When potential customers think about a product, why do you think a specific brand name comes to their minds before all others? Why do customers prefer one brand to another when the final product is the same? One could argue saying the packaging was attractive, but if we’re to be completely honest, the packaging is a secondary factor.
It all comes down to brand positioning.
Well Then, What Is Brand Positioning?
Brand positioning can be defined as the position of an organization in the minds of customers and how the company differentiates itself from other competitor organizations. It is the process of positioning a brand in the minds of its customers. Brand positioning is more than just a tagline or fancy logos. It is the strategy that sets businesses apart from the crowd.
Brand positioning is also often referred to as brand strategy, positioning strategy, or brand positioning statement. Brand positioning occurs irrespective of whether a company is actively involved in developing a position or not. However, intelligent businesses take a proactive approach and positively influence brand positioning in the minds of their target audience.
Brand Positioning Statement
A declaration that communicates a brand’s value to its customers, concerning its main competitors, is known as a brand positioning statement. A brand positioning statement comprises the following four essential elements.
- Target Audience
Brands must know the target group of customers that are attempting to appeal to and attract.
- Market Definition
Businesses must clearly define the category in which the brand is completing.
- Brand Promise
Brands must know the benefit that they offer to the target audience.
- Trust Factor
Businesses must include reasons for the target audience to believe in the brand.
These elements help brands in crafting their best-in-class positioning statement.
Importance of Brand Positioning
Brand positioning does not only provide customer recognition but also enables brands to portray the uniqueness of their products. Brand positioning also facilitates easy purchase decisions as it clearly defined the brand’s products and how they benefit the customer. An established brand does not indulge in pricing wars with competitors. Such brands can establish a higher value for the products by providing value confirmation to the customers.
Brand Positioning Strategy
Creating a brand positioning strategy requires thorough research of a brand and necessitates the discovery of what a brand does better than the others in the same market. The following steps help in the creation of a unique brand positioning strategy.
Determine Current Position
The current brand positioning provides significant insights to analyze competition and set goals.
Conduct Research on Competitors
Upon determining their competitors, brands need to conduct in-depth research about them. The analysis should include which products or services competitors offer, the strengths and weaknesses, the marketing strategies, and their current positioning in the market.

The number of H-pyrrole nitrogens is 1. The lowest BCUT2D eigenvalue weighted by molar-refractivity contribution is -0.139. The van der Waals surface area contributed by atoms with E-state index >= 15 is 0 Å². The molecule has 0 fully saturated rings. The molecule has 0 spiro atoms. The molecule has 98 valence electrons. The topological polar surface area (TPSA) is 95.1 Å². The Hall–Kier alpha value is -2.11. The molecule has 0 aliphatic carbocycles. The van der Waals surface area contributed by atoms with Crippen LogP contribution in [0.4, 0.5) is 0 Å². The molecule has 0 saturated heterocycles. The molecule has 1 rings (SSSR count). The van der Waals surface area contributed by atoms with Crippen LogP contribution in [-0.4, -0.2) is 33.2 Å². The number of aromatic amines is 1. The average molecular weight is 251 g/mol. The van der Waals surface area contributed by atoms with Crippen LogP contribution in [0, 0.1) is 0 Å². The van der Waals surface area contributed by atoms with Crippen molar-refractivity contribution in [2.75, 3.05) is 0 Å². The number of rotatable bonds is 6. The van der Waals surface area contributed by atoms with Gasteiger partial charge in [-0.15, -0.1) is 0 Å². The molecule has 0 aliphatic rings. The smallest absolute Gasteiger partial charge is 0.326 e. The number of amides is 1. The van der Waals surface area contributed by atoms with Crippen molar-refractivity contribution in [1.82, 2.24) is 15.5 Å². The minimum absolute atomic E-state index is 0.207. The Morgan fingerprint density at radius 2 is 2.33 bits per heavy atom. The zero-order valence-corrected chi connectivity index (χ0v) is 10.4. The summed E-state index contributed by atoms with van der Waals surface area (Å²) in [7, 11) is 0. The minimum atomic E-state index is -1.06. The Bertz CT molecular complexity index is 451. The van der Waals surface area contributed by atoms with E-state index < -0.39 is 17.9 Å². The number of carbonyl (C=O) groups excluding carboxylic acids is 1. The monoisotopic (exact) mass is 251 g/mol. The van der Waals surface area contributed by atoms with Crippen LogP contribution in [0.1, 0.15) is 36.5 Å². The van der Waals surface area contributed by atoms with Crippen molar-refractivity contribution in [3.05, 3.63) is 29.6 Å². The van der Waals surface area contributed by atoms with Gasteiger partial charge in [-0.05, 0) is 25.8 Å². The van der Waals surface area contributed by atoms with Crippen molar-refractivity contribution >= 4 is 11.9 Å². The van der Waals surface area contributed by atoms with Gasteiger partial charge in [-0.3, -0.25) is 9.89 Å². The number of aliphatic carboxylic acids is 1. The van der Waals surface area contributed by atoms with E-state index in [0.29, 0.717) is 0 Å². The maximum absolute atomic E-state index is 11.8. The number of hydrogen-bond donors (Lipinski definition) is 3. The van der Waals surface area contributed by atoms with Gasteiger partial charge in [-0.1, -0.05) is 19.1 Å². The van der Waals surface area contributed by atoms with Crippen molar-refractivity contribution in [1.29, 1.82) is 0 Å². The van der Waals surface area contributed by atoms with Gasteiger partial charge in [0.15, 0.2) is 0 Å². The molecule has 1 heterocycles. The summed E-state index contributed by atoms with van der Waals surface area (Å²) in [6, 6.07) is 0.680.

Identify the USP (Unique Selling Proposition)
Once the competitor research is complete, the brand should get an idea of what their unique selling proposition is or can be. It is the perfect starting point to position a brand in the market.
Create a Positioning Statement
Now that the research path is concluded, brands must create a one- or two-sentence declaration that communicates the brand’s USP to the target audience.
Check Positioning Statement Efficiency
This is an improvement check post that brands need to frequent to maintain the brand positioning top spot in the customers’ minds.
What Are the Criteria for Evaluating a Brand Positioning Strategy?
A well-crafted Bp’s statement helps brands bring focus and clarity to their marketing campaigns, strategies, and promotional tactics. Here is a list of criteria to evaluate the brand positioning strategy.
- Does the strategy differentiate the brand?
- Does the strategy match customer perceptions?
- Will the strategy enable long-term success?
- Is the strategy memorable and motivating?
- Is the strategy consistent in all business areas?
- Is the strategy easily comprehendible?
- Will the strategy enable the making of effective marketing decisions?
- Does the strategy enable growth?
- Is the strategy focused on the brand’s core customers?
- Does the strategy make the brand promise believable?
- Does the strategy identify a brand’s USP to its customers?
Brand Positioning Examples
To understand how brands make use of brand positioning, here are some real-world examples that have paid off.
The network service provider established itself as “America’s Largest, Most Reliable 4G LTE Network.” This brand statement was publicized via billboards, TV advertisements, and other modes. This claim was backed up by the service provided by Verizon and led to increased trust between the brand and its customers.
Logo as seen on the Verizon Wireless
Despite Uber coming into the rideshare picture before Lyft, its offerings of overly-executive rides and extra-luxurious branding left some customers disconnected. Lyft, on the other hand, entered the market, providing a friendly and fun service, which resonated better with customers than the message from Uber.
Logo as seen on the Lyft
Whitney Wolfe founded Bumble in 2014 after her experience in working for Tinder. Unlike the gender-neutral app, Tinder, Bumble aimed at empowering women to take control of their connections. Bumble also expanded beyond the dating category and gave users the option to look for friendships and professional relationships (Bumble’s USP).
Logo as seen on the Bumble
The difference between a brand being a household name and just any other brand in the market stems from brand positioning. Businesses must ensure they update their positioning statements to stay up to date with their target audiences and improve customer experience to increase the brand positioning ladder in their minds.